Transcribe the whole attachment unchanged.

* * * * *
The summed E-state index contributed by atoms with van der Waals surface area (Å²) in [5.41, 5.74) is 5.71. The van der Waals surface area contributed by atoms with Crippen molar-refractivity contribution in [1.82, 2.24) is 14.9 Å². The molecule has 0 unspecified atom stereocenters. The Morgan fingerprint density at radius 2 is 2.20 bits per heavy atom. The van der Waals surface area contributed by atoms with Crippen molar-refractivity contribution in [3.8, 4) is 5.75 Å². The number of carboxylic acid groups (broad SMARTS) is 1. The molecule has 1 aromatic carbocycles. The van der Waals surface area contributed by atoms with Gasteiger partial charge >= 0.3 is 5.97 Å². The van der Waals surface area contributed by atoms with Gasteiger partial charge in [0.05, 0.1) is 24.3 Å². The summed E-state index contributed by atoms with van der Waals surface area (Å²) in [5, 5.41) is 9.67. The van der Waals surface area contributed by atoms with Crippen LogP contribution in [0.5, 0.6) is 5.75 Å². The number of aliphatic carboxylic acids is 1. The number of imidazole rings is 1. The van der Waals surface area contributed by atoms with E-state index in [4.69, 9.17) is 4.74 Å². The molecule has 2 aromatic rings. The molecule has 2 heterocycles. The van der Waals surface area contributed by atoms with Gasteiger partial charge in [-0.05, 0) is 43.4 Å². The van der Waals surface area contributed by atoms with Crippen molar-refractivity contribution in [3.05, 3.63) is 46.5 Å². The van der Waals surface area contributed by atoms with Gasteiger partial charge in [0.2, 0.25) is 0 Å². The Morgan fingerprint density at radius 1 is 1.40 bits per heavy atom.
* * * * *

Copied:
The summed E-state index contributed by atoms with van der Waals surface area (Å²) in [5.41, 5.74) is 5.71. The van der Waals surface area contributed by atoms with Crippen molar-refractivity contribution in [1.82, 2.24) is 14.9 Å². The molecule has 0 unspecified atom stereocenters. The Morgan fingerprint density at radius 2 is 2.20 bits per heavy atom. The van der Waals surface area contributed by atoms with Crippen molar-refractivity contribution in [3.8, 4) is 5.75 Å². The number of carboxylic acid groups (broad SMARTS) is 1. The molecule has 1 aromatic carbocycles. The van der Waals surface area contributed by atoms with Gasteiger partial charge >= 0.3 is 5.97 Å². The van der Waals surface area contributed by atoms with Gasteiger partial charge in [0.05, 0.1) is 24.3 Å². The summed E-state index contributed by atoms with van der Waals surface area (Å²) in [5, 5.41) is 9.67. The van der Waals surface area contributed by atoms with Crippen LogP contribution in [0.5, 0.6) is 5.75 Å². The number of aliphatic carboxylic acids is 1. The number of imidazole rings is 1. The van der Waals surface area contributed by atoms with E-state index in [4.69, 9.17) is 4.74 Å². The molecule has 2 aromatic rings. The molecule has 2 heterocycles. The van der Waals surface area contributed by atoms with Gasteiger partial charge in [-0.05, 0) is 43.4 Å². The van der Waals surface area contributed by atoms with Crippen molar-refractivity contribution in [3.05, 3.63) is 46.5 Å². The van der Waals surface area contributed by atoms with Gasteiger partial charge in [0.2, 0.25) is 0 Å². The Morgan fingerprint density at radius 1 is 1.40 bits per heavy atom.